Unless regional and extra-regional powers intervene diplomatically at the cost of their already deteriorating image within the country, it will be difficult for the junta to gain any meaningful external support to quash the resistance. Many of these powers went on with their business-as-usual relations with the military junta while the civilian population suffered indiscriminate air raids, heavy artillery fires, arson, destruction of villages, and brutality from the Tatmadaw. Only last week, the junta foreign minister Than Swe met his Chinese counterpart Wang Yi on the eve of the Lancang-Mekong Cooperation Foreign Ministers’ Meeting. Perhaps the main reason for this meeting was to bring in China as a mediator to hold political dialogue with the advancing Three Brotherhood Alliance. China’s reaction was measured as Wang Yi said China would not meddle in Myanmar’s domestic affairs and hoped it would “achieve national reconciliation” and “continue its political transformation process under the constitutional framework as soon as possible.” The future of Chinese-sponsored infrastructure projects in Myanmar, such as the Kyaukphyu deep-sea port in Rakhine state and the railroad linking Rakhine with Yunnan Province via Mandalay, were discussed. To keep Beijing on its side, the junta promised an accelerated pace for these projects which have strategic significance for China in the Bay of Bengal region. Given the current course of the war, it is unlikely that China will move away from its principle of non-interference by using its sway over the fighting EAOs. However, in the last week of November, three Chinese warships conducted joint live-fire drills by making a port of call in Myanmar, which signals Beijing’s support for the regime vis-a-vis the external and internal audiences of the region.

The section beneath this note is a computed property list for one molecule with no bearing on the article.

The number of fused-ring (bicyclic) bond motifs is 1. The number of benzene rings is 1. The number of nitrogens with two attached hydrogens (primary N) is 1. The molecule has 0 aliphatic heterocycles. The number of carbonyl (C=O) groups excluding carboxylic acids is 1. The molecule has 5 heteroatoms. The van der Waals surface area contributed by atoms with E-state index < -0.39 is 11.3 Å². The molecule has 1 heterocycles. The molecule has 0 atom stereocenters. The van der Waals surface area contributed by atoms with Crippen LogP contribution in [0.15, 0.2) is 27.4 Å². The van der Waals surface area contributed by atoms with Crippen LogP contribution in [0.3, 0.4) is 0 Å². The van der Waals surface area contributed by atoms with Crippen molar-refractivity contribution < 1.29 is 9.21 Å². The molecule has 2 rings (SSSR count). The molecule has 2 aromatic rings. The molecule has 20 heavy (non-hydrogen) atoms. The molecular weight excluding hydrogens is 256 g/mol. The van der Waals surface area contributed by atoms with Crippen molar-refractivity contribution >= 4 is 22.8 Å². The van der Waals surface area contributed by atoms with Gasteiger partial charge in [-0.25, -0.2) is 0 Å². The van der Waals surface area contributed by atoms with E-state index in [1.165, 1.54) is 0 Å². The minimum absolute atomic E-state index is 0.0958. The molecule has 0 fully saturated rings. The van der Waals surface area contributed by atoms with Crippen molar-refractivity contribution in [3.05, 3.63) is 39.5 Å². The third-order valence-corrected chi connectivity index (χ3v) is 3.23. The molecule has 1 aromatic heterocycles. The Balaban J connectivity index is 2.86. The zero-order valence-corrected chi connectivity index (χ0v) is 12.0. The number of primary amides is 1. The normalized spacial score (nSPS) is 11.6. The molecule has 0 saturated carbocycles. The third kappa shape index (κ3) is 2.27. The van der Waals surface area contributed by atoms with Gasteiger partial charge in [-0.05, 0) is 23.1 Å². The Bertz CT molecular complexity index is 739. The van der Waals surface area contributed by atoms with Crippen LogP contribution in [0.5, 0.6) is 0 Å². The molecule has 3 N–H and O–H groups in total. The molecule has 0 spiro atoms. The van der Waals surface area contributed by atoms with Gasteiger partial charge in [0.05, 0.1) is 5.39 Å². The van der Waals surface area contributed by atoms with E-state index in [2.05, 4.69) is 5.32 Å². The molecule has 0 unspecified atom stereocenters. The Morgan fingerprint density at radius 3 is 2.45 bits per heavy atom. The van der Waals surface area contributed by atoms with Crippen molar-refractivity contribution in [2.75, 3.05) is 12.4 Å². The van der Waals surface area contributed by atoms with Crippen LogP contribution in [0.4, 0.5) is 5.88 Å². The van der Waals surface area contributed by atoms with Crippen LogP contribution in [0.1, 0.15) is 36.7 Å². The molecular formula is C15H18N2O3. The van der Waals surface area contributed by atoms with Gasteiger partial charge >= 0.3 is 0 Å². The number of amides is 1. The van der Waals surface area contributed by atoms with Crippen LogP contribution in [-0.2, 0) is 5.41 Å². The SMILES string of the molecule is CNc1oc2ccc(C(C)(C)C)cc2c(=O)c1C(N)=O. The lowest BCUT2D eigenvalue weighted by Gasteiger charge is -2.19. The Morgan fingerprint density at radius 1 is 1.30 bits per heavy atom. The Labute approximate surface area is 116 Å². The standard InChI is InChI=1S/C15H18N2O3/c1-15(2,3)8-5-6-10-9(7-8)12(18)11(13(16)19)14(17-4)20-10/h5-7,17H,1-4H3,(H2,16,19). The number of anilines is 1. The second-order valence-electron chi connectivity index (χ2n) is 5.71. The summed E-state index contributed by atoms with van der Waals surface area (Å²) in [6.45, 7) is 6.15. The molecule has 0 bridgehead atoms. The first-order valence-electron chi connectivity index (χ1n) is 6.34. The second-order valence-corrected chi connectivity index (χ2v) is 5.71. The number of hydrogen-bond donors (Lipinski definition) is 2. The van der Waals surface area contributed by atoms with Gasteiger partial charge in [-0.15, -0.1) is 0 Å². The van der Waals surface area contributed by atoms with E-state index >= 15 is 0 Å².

In a similar pattern, in the first week of November, the Russian navy held the “first Russia-Myanmar Naval Exercise” in the Andaman Sea, which many observers perceive as Moscow’s attempt to increase its strategic presence in the Eastern Indian Ocean region.

Despite India being a key partner of the US and Japan in the Indo-Pacific, Russia’s growing interest serves the larger strategic goal for New Delhi to achieve a multipolar world, which it thinks is only possible by ensuring a multipolar Asia. Last week, a foreign office consultation was held in New Delhi between India and Myanmar. In this significant exchange, India expressed its support for Myanmar’s transition towards a federal democracy and opined that a peaceful resolution or a return to democracy is the way forward. This signals New Delhi’s concerns and impatience regarding the junta’s ability to handle the ongoing civil war, as the number of Myanmar refugees taking shelter in India’s northeast is soaring by the day.